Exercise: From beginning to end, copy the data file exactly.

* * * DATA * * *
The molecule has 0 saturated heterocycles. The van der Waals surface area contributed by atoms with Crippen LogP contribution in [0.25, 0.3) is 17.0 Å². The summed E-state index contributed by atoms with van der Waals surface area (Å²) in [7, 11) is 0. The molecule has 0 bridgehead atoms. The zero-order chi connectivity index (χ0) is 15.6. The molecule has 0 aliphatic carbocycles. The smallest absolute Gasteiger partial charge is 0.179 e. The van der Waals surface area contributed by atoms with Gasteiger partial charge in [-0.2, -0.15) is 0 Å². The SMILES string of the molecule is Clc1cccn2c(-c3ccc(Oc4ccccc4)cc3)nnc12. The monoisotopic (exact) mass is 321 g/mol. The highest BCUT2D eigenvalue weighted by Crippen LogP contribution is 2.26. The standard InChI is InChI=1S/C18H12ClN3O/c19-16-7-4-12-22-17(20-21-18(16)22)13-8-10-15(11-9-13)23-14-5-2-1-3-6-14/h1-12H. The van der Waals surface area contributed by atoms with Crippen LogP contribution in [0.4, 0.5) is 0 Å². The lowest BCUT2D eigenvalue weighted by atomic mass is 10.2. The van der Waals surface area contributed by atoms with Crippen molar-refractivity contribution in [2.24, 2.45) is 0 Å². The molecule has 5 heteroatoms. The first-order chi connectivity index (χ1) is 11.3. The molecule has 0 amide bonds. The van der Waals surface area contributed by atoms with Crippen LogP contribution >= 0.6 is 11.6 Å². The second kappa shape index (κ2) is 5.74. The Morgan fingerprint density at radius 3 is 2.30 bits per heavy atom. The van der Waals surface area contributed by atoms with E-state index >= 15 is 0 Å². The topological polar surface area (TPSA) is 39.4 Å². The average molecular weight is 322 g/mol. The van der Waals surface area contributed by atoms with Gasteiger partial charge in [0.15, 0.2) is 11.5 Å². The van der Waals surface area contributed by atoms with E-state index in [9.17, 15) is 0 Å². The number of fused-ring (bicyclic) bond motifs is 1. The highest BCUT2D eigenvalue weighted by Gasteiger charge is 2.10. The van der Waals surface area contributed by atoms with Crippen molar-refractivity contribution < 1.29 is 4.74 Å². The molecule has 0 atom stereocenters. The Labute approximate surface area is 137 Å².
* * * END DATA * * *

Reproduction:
The molecule has 0 saturated heterocycles. The van der Waals surface area contributed by atoms with Crippen LogP contribution in [0.25, 0.3) is 17.0 Å². The summed E-state index contributed by atoms with van der Waals surface area (Å²) in [7, 11) is 0. The molecule has 0 bridgehead atoms. The zero-order chi connectivity index (χ0) is 15.6. The molecule has 0 aliphatic carbocycles. The smallest absolute Gasteiger partial charge is 0.179 e. The van der Waals surface area contributed by atoms with Gasteiger partial charge in [-0.2, -0.15) is 0 Å². The SMILES string of the molecule is Clc1cccn2c(-c3ccc(Oc4ccccc4)cc3)nnc12. The monoisotopic (exact) mass is 321 g/mol. The highest BCUT2D eigenvalue weighted by Crippen LogP contribution is 2.26. The standard InChI is InChI=1S/C18H12ClN3O/c19-16-7-4-12-22-17(20-21-18(16)22)13-8-10-15(11-9-13)23-14-5-2-1-3-6-14/h1-12H. The van der Waals surface area contributed by atoms with Crippen LogP contribution in [0.4, 0.5) is 0 Å². The lowest BCUT2D eigenvalue weighted by atomic mass is 10.2. The van der Waals surface area contributed by atoms with Crippen molar-refractivity contribution in [2.24, 2.45) is 0 Å². The molecule has 5 heteroatoms. The first-order chi connectivity index (χ1) is 11.3. The molecule has 0 amide bonds. The van der Waals surface area contributed by atoms with Crippen LogP contribution >= 0.6 is 11.6 Å². The second kappa shape index (κ2) is 5.74. The Morgan fingerprint density at radius 3 is 2.30 bits per heavy atom. The van der Waals surface area contributed by atoms with E-state index >= 15 is 0 Å². The topological polar surface area (TPSA) is 39.4 Å². The average molecular weight is 322 g/mol. The van der Waals surface area contributed by atoms with Gasteiger partial charge in [0.15, 0.2) is 11.5 Å². The van der Waals surface area contributed by atoms with E-state index in [9.17, 15) is 0 Å². The number of fused-ring (bicyclic) bond motifs is 1. The highest BCUT2D eigenvalue weighted by Gasteiger charge is 2.10. The van der Waals surface area contributed by atoms with Crippen molar-refractivity contribution < 1.29 is 4.74 Å². The molecule has 0 atom stereocenters. The Labute approximate surface area is 137 Å².